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Question Beta Distribution ch.6 prob 48 in 7th edition Ross

  1. Feb 8, 2015 #1
    1. The problem statement, all variables and given/known data

    Consider a sample of size 5 from a uniform random distribution (0,1) . Computer the probability that the median is in the interval (1/4, 3/4).



    2. Relevant equations

    I guess....
    The Pdf of beta is d1c8bb0654c111cd0a16d1aafd8b970a.png

    and median is....I'm not sure....I would guess 1/2?



    3. The attempt at a solution

    okay, so I'm not even sure where to begin with this. It looks as though they are giving me a uniform problem but in a two dimensional space. Then i remembered, okay the chapter I'm dealing with is Jointly Distributed Random variables. Median is 1/2 (a + b), so 1/2.

    The answer in the back of my book says that it is exactly .79297

    Okay so i get that P{1/4 <x<3/4} and since sample is 5 I have to multiply that by what i get when I Integrate the density so 5 Int(x)

    but I'm using one of the old ross books and I believe it said, I'm supposed to use the formula x(1-x) but I tried that and got total np= .5078. tried the regular way and it exceeded one...

    eventually figured out it's a beta distribution, and that there wasn't some weird thing I was missing in uniform. But I have no clue how to go about a is 1/4 and b is 3/4

    how do I arrange the pdf of this?

     
  2. jcsd
  3. Feb 8, 2015 #2

    O_o

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    It sounds like you're not completely sure what is meant by the median or how to find the distribution of it. I want to explain those concepts to you so you can try to tackle the problem.

    You have a sample of 5 random variables all distributed uniformly over [itex](0,1)[/itex]. So we have [tex] X_1, X_2, X_3, X_4, X_5 \sim U(0,1)[/tex]
    The values of these random variables are unknown. The median is the middle value of all these [itex] X_i [/itex].

    For instance, we could have [itex] X_1 = 0.5, X_2 = 0.3, X_3 = 0.9, X_4 = 0.78, X_5 = 0.001 [/itex], in which case [itex]X_1[/itex] is the median because 2 values are above it and 2 values are below it. In general we don't know which [itex]X_i[/itex] will be the median so we need to find a way to formulate a distribution for it.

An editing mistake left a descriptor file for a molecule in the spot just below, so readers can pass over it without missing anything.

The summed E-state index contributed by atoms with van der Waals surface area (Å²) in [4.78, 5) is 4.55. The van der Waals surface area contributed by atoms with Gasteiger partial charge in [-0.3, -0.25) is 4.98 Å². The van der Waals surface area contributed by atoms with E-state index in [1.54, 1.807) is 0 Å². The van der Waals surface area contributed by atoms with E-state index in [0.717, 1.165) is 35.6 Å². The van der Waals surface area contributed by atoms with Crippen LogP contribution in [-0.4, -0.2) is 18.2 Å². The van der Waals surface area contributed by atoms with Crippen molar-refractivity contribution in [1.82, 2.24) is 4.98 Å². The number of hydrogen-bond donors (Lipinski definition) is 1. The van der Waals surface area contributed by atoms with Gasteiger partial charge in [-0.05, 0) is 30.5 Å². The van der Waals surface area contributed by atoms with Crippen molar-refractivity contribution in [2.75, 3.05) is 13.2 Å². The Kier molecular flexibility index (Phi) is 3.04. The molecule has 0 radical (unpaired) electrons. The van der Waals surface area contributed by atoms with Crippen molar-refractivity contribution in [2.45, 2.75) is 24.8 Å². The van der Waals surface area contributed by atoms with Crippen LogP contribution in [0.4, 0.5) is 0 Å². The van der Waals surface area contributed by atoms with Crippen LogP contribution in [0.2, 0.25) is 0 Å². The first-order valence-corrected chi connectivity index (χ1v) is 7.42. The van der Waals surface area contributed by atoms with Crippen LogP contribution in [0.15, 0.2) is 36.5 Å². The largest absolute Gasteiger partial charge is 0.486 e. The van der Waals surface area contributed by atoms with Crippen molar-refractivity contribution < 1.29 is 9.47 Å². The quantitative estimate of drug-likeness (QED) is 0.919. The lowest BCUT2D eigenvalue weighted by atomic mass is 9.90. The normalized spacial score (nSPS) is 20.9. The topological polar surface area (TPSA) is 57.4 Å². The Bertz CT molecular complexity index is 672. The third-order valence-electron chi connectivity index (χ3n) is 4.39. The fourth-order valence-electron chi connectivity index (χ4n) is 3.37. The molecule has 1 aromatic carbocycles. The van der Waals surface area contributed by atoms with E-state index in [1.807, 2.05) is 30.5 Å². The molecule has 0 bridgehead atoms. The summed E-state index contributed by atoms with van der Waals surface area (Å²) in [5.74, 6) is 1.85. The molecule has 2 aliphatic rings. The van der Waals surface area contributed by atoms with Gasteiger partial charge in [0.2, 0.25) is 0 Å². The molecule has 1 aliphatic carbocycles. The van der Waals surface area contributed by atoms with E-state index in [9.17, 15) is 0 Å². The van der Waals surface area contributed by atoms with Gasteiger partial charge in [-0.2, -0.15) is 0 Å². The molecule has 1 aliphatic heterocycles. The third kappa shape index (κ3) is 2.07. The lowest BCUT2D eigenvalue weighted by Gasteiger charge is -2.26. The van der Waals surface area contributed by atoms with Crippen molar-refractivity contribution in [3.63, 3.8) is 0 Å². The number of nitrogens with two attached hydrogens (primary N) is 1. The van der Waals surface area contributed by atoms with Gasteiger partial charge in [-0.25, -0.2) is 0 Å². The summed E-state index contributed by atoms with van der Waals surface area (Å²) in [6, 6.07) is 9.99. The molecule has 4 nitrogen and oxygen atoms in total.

Let [itex] Y_1, Y_2, Y_3, Y_4, Y_5 [/itex] be the values of your [itex]X_i[/itex] in increasing order. For the example I used above, [itex] Y_1 = X_5, Y_2 = X_3, Y_3 = X_1, Y_4 = X_4, Y_5 = X_3[/itex]. So the median will be [itex] Y_3 [/itex], which is what we need to find the distribution for.

    Either your textbook will have the formula for this distribution or you can use this kind of approach to try to derive it on the fly:

    Let [itex] g_{Y_3} (x) dx [/itex] denote the probability that [itex] Y_3 [/itex] has a value in a small interval, [itex] dx [/itex], around [itex]x[/itex]. If our median value is in that small interval, then two of the [itex]X_i[/itex] will have to be lower than it and two will have to be higher than it.

    Which [itex]X_i[/itex] is in the small interval, we don't know. It could be 1, 2, 3, 4 or 5. The probability that [itex]X_1[/itex] is in that interval is [itex]f(x)dx[/itex] where [itex]f(x)[/itex] is its distribution function (just uniform in this case). Likewise, the probability that [itex] X_2, X_3, X_4, X_5[/itex] are in that interval are the same since they are all uniform (0,1). So the probability that one of them is in that interval is the probability that [itex]X_1[/itex] or [itex]X_2[/itex] or [itex]X_3[/itex] or [itex]X_4[/itex] or [itex]X_5[/itex] is in that interval. Which is just [itex]5f(x)dx[/itex] .

    Now, we know that two of our [itex]X_i[/itex] have to be less than [itex]x[/itex]. We have 4 random variables left to choose and we're choosing two of them. Also, the probability that a single random variable is less than x is [itex]F(x)[/itex], the value of its cdf at [itex]x[/itex]. This means the probability that 2 of them are less than x is [itex] {4 \choose 2}F(x)^2[/itex].

    Now we have 3 of our random variables in order. The last two have to be above [itex]x[/itex]. There is only one way to choose 2 things out of 2 things so no need for a multiplication factor. The probability that the remaining 2 are greater than [itex]x[/itex] is [itex]\left(1 - F(x)\right)^2[/itex].

    Combining the 3 we get: [tex]
    g_{Y_3} (x) dx \\
    = 5f(x){4 \choose 2}F(x)^2 \left(1 - F(x)\right)^2dx \\
    [/tex]

    Now we know the distribution for the median and your question is asking what the the probability the median is between two values. You calculate it the same way you would anything else. What is the probability that a uniformly distributed random variable on (0, 1) is between 0.25 and 0.75? We just integrate the pdf from 0.25 to 0.75.
     
    Last edited: Feb 8, 2015
  4. Feb 8, 2015 #3

    Ray Vickson